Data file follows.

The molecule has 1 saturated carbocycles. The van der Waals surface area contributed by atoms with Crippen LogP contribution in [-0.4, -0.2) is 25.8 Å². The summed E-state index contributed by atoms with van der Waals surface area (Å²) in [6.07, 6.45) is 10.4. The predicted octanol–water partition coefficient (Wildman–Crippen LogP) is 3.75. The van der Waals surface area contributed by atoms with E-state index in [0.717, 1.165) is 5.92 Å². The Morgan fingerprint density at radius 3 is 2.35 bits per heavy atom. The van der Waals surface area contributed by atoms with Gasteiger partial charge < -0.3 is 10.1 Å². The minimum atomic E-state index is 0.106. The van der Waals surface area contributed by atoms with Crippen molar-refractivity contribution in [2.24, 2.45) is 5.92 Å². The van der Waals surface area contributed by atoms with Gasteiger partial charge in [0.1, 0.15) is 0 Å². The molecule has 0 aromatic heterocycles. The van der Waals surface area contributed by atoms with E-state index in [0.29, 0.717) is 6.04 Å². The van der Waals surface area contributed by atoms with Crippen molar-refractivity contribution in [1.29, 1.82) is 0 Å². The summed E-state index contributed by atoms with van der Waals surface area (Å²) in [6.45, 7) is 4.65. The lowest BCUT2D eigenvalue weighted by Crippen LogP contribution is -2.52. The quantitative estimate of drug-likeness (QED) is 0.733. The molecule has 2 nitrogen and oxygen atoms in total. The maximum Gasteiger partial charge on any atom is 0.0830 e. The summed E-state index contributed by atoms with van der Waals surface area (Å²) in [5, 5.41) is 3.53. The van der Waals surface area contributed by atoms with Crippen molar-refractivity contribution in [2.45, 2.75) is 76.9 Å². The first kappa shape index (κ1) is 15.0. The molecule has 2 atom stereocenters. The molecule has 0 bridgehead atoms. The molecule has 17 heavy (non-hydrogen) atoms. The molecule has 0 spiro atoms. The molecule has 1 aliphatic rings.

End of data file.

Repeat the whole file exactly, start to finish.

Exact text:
The molecule has 1 saturated carbocycles. The van der Waals surface area contributed by atoms with Crippen LogP contribution in [-0.4, -0.2) is 25.8 Å². The summed E-state index contributed by atoms with van der Waals surface area (Å²) in [6.07, 6.45) is 10.4. The predicted octanol–water partition coefficient (Wildman–Crippen LogP) is 3.75. The van der Waals surface area contributed by atoms with E-state index in [0.717, 1.165) is 5.92 Å². The Morgan fingerprint density at radius 3 is 2.35 bits per heavy atom. The van der Waals surface area contributed by atoms with Gasteiger partial charge < -0.3 is 10.1 Å². The minimum atomic E-state index is 0.106. The van der Waals surface area contributed by atoms with Crippen molar-refractivity contribution in [2.24, 2.45) is 5.92 Å². The van der Waals surface area contributed by atoms with Gasteiger partial charge in [0.1, 0.15) is 0 Å². The molecule has 0 aromatic heterocycles. The van der Waals surface area contributed by atoms with E-state index in [0.29, 0.717) is 6.04 Å². The van der Waals surface area contributed by atoms with Crippen molar-refractivity contribution in [1.29, 1.82) is 0 Å². The summed E-state index contributed by atoms with van der Waals surface area (Å²) in [6.45, 7) is 4.65. The lowest BCUT2D eigenvalue weighted by Crippen LogP contribution is -2.52. The quantitative estimate of drug-likeness (QED) is 0.733. The molecule has 2 nitrogen and oxygen atoms in total. The maximum Gasteiger partial charge on any atom is 0.0830 e. The summed E-state index contributed by atoms with van der Waals surface area (Å²) in [5, 5.41) is 3.53. The van der Waals surface area contributed by atoms with Crippen molar-refractivity contribution in [2.45, 2.75) is 76.9 Å². The first kappa shape index (κ1) is 15.0. The molecule has 2 atom stereocenters. The molecule has 0 bridgehead atoms. The molecule has 17 heavy (non-hydrogen) atoms. The molecule has 0 spiro atoms. The molecule has 1 aliphatic rings.